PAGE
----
Billionaire brothers Charles and David Koch are quite entrepreneurial in their attempts to influence public policy in their favor. They don't just donate to a few like-minded politicians: They have long funded libertarian think tanks like the Cato Institute. They helped fund the Tea Party movement. In the 2012 election, they funded groups like Americans for Prosperity to air campaign ads attacking Barack Obama during the last presidential campaign. While their reported interest in buying the Tribune Company's eight newspapers, which includes the Chicago Tribune and the Los Angeles Times, has stirred up fears from journalists and activists in those cities that the Koch brothers would extend their influence into media, their limited involvement with the media has already yielded success.
David Koch is on the board of New York PBS station WNET -- and his status as a mega-donor -- led the station to air a rebuttal to a program that used his apartment building as a symbol for the gap between rich and poor, and to refuse to air a documentary about the Kochs' role in the 2010 governor's race in Wisconsin, The New Yorker's Jane Mayer reports. In the end, it didn't matter for WNET. Koch quit the board and decided against a major donation.
The government funds just 12 percent of PBS's budget, which means it and its member stations are dependent on charitable contributions for the rest. That means that PBS programming that argues that the middle class ("Viewers Like You") should pay lower tax rates than the very rich (like David Koch and the rest of the donors who get thanked by name) is targeting the people who pay to keep that programming on the air. And that's kind of what happened when New York's WNET and Boston's WGBH, whose boards Koch sits on, decided to air a documentary called Park Avenue: Money, Power and the American Dream on November 12. It used the residents of the New York City building at 740 Park Avenue to tell the story of income inequality. The Kochs are residents. As the content of the film became clear, the president of WNET, Neal Shapiro, became nervous. He phoned David Koch in advance. He invited Koch to sit on a panel to discuss the film after it aired. Koch doesn't make many public appearances, so he offered a written response. WNET aired a statement from Koch Industries after the film aired, which Mayer describes as an unprecedented move "like appending Letters to the Editor to a front-page article."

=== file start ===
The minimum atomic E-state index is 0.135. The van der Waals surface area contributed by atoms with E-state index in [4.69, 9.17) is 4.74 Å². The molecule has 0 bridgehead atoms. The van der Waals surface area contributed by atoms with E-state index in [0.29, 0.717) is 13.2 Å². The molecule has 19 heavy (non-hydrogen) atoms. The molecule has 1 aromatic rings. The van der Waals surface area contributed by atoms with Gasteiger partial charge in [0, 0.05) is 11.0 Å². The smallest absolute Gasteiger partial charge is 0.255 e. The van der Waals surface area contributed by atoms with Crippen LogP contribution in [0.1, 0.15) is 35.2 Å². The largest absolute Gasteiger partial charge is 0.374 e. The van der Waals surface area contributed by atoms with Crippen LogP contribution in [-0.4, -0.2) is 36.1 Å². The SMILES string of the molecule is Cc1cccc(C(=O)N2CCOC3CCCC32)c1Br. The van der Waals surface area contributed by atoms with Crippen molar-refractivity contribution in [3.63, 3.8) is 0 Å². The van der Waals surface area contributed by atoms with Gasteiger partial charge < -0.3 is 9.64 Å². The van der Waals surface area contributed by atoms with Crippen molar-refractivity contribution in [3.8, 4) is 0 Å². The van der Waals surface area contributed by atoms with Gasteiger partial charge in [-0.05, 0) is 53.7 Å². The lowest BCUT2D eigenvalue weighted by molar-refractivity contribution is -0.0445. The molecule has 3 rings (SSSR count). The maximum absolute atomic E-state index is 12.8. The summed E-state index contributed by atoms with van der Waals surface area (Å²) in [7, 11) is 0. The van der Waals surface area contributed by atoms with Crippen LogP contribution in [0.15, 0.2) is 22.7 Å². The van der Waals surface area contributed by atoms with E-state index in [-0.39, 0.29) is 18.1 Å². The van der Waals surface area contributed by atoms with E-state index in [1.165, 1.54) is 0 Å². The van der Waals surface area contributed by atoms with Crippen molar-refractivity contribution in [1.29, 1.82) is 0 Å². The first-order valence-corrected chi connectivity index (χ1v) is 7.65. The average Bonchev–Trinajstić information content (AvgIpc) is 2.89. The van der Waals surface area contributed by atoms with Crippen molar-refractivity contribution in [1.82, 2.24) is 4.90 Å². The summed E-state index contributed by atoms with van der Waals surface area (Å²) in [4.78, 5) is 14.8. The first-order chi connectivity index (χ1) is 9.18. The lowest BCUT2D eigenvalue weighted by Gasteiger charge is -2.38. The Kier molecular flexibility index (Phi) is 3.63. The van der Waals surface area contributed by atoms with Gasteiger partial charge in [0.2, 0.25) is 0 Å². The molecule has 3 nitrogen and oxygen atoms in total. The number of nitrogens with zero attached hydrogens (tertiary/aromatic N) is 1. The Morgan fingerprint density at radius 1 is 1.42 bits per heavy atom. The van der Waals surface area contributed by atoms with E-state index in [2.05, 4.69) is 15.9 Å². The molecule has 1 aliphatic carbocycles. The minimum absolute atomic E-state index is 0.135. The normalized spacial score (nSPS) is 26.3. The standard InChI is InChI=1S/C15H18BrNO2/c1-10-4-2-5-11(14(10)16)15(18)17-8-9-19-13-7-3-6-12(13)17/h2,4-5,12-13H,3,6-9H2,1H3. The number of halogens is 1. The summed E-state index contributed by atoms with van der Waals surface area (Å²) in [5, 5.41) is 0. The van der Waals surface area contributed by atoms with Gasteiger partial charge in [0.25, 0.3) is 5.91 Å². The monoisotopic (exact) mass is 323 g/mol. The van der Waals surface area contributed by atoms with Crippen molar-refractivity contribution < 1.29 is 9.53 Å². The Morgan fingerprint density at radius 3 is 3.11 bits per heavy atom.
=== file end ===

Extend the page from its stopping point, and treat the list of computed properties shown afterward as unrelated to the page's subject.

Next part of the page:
The controversy pushed self-censorship downstream. WNET said it had been blindsided by Independent Television Service, which funded the Park Avenue film and many other documentaries aired by PBS stations. And so a few months after that documentary aired, ITVS decided not to fund Citizen Koch, a documentary about politics after the Supreme Court's Citizens United decision that focused on the Kochs' funding of Wisconsin Gov. Scott Walker.
In the end, the self-censorship didn't save WNET's funding. David Koch quit the board, and decided against a big gift to the station. "It was going to be a seven-figure donation—maybe more," a source told Mayer. How would editors at Tribune newspapers take in these considerations if the Kochs were directly responsible for their paychecks? It's a question the Koch brothers are probably asking, too. The Kochs are keenly aware of the efficacy of their public advocacy, conducting a review of what went wrong with their ads in the 2012 elections. While Koch might have quit the WNET board, just being a member had undeniable results. Being an owner of eight newspapers could be irresistible.
This article is from the archive of our partner The Wire.
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